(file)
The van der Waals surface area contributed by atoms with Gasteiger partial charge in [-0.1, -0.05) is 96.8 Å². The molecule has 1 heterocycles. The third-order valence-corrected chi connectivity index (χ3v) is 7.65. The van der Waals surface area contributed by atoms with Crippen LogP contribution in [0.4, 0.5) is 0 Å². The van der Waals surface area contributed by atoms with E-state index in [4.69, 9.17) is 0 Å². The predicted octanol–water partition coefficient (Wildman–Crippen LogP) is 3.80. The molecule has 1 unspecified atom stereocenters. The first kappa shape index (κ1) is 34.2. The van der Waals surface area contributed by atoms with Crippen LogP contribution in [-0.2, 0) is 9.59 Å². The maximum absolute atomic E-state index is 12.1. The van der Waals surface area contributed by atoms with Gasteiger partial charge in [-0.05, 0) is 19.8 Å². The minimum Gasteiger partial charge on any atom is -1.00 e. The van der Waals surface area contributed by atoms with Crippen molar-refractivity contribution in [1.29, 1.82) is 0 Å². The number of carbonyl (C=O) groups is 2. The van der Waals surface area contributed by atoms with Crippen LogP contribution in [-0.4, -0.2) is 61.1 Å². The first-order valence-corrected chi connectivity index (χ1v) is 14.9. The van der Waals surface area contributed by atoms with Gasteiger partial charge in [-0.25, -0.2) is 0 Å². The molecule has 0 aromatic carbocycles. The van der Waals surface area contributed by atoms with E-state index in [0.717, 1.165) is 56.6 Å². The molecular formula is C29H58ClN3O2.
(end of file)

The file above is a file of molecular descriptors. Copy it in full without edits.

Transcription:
The van der Waals surface area contributed by atoms with Gasteiger partial charge in [-0.1, -0.05) is 96.8 Å². The molecule has 1 heterocycles. The third-order valence-corrected chi connectivity index (χ3v) is 7.65. The van der Waals surface area contributed by atoms with Crippen LogP contribution in [0.4, 0.5) is 0 Å². The van der Waals surface area contributed by atoms with E-state index in [4.69, 9.17) is 0 Å². The predicted octanol–water partition coefficient (Wildman–Crippen LogP) is 3.80. The molecule has 1 unspecified atom stereocenters. The first kappa shape index (κ1) is 34.2. The van der Waals surface area contributed by atoms with Crippen LogP contribution in [-0.2, 0) is 9.59 Å². The maximum absolute atomic E-state index is 12.1. The van der Waals surface area contributed by atoms with Gasteiger partial charge in [-0.05, 0) is 19.8 Å². The minimum Gasteiger partial charge on any atom is -1.00 e. The van der Waals surface area contributed by atoms with Crippen molar-refractivity contribution in [1.29, 1.82) is 0 Å². The number of carbonyl (C=O) groups is 2. The van der Waals surface area contributed by atoms with Crippen LogP contribution in [-0.4, -0.2) is 61.1 Å². The first-order valence-corrected chi connectivity index (χ1v) is 14.9. The van der Waals surface area contributed by atoms with Gasteiger partial charge in [-0.25, -0.2) is 0 Å². The molecule has 0 aromatic carbocycles. The van der Waals surface area contributed by atoms with E-state index in [0.717, 1.165) is 56.6 Å². The molecular formula is C29H58ClN3O2.